When discussing mediatization of politics, it is important to distinguish between the different actors involved. Jay G Blumler of the University of Leeds, and Frank Esser of the University of Zurich, introduce a dual perspective of mediatization. They studied the 2015 UK General Election Campaign, especially BBC interview programmes, key campaign activities and views from senior political journalists.
The authors present two views: a political actor-centric and a media actor-centric perspective.
The political actor-centric perspective focuses on pull forces of mediatization, i.e. how candidates and parties purposefully draw media logic into the political world. The media actor-centric perspective focuses on push force, referring to proactive, interventionist reporting methods. The study used five indicators of push forces and seven indicators for pull forces.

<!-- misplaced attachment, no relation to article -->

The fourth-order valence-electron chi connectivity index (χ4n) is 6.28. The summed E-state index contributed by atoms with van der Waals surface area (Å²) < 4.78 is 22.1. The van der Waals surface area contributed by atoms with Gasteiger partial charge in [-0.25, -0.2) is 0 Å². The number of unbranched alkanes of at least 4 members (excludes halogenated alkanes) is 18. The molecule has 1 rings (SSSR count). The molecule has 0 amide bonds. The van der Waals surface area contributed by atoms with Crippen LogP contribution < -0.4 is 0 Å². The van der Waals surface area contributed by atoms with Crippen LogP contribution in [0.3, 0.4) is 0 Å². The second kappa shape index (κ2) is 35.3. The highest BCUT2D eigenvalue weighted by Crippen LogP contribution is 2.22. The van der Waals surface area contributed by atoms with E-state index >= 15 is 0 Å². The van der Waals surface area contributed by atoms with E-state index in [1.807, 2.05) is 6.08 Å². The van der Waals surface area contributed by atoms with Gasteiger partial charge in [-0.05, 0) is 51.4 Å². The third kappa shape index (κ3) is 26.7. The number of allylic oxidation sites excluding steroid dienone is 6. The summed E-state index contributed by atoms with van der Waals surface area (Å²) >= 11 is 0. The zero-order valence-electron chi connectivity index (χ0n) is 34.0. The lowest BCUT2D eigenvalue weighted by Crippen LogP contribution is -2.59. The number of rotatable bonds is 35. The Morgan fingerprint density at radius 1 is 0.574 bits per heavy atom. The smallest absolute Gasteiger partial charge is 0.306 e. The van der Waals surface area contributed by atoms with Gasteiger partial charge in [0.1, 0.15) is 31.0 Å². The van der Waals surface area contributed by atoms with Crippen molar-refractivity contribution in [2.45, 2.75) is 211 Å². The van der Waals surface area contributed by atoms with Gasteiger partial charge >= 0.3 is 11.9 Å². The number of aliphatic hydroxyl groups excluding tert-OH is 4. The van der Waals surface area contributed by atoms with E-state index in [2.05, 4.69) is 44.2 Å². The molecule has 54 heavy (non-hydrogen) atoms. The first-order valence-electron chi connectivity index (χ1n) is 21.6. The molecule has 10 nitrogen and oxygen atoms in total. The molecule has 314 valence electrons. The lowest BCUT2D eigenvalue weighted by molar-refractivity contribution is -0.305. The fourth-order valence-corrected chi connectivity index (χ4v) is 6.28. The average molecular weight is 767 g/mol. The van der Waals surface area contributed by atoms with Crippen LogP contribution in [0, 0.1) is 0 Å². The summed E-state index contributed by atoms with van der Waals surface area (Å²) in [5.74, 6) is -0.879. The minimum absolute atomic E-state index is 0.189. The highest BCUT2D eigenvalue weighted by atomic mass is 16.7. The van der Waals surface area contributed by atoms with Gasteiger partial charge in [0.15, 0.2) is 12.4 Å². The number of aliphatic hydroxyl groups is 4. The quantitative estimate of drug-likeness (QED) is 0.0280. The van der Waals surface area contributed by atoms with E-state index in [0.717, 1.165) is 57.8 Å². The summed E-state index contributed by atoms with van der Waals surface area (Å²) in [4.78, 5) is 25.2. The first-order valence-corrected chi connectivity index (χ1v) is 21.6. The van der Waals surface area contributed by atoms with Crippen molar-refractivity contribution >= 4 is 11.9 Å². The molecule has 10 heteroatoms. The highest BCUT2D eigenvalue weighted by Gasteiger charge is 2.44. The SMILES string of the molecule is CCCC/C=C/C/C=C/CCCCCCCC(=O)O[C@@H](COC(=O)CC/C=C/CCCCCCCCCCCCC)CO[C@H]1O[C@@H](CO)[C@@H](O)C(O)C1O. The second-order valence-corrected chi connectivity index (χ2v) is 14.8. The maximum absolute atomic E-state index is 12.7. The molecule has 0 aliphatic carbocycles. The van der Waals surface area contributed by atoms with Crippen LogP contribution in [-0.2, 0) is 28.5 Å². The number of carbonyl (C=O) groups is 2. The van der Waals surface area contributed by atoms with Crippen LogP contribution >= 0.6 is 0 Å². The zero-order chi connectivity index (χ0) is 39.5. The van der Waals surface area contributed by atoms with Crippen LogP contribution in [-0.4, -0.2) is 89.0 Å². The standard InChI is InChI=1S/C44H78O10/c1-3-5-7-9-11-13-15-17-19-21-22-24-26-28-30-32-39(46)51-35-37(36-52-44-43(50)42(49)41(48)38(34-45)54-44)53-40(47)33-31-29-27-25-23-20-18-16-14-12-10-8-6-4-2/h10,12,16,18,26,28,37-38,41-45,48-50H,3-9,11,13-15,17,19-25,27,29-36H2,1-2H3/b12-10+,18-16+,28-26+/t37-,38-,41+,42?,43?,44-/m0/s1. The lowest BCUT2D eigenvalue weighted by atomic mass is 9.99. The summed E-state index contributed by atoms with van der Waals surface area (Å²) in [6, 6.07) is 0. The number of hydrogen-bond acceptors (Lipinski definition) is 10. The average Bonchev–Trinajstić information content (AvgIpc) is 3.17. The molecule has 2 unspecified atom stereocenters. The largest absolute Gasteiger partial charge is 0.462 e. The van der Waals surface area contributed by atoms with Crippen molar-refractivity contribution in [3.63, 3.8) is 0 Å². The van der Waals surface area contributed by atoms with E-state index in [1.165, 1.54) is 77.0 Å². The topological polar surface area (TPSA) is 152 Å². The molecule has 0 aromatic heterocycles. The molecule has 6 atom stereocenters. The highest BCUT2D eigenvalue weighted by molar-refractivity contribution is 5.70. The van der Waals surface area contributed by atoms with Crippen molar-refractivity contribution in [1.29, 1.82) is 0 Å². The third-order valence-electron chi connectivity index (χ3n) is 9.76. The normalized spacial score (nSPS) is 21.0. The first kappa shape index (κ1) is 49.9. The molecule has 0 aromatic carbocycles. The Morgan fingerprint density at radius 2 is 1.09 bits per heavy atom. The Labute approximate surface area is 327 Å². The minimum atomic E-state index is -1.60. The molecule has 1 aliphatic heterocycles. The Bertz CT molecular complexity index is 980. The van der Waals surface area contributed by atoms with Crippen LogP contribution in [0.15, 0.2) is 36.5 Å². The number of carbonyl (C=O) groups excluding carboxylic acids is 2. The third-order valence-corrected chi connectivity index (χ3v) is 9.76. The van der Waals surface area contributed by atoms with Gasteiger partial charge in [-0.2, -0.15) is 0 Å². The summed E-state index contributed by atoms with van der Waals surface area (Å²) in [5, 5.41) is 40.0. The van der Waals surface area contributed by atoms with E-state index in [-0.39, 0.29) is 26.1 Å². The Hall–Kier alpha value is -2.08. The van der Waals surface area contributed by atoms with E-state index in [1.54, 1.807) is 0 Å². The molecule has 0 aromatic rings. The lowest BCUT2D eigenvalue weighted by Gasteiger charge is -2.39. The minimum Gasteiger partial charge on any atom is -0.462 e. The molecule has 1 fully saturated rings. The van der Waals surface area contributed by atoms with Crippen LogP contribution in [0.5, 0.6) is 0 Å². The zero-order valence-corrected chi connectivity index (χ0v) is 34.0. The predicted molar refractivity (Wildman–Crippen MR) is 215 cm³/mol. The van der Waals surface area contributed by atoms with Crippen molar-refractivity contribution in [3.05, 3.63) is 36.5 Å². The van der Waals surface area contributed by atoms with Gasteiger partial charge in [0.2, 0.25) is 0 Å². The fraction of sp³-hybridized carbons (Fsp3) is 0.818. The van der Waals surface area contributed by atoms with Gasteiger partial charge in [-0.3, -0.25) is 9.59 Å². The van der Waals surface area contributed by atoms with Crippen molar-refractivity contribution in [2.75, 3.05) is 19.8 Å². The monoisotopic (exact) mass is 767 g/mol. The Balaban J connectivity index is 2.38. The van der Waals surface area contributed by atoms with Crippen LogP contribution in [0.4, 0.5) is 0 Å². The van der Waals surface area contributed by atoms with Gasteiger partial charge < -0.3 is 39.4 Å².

Among others, the authors explore few of the most important pull forces evident in the campaign: news management, event management, strategic use of media appearances, unified campaign goal and strategy, centralized campaign management, opposition research and rapid response and negative campaigning.
According to the research, the Conservative Party employed their available options of pull strategies much more effectively than Labour. The 2015 campaign was an example of lop-sided mediatization, where one party failed to use its media-oriented campaigning strategies for its own benefit.
As push strategies used by BBC, the authors found indications of assertiveness, adversarialism (i.e. being opposed to the standpoints of the politician) and accountability.
The article “Mediatization as a combination of push and pull forces” was published in Journalism and is available on the publisher’s website (abstract free).
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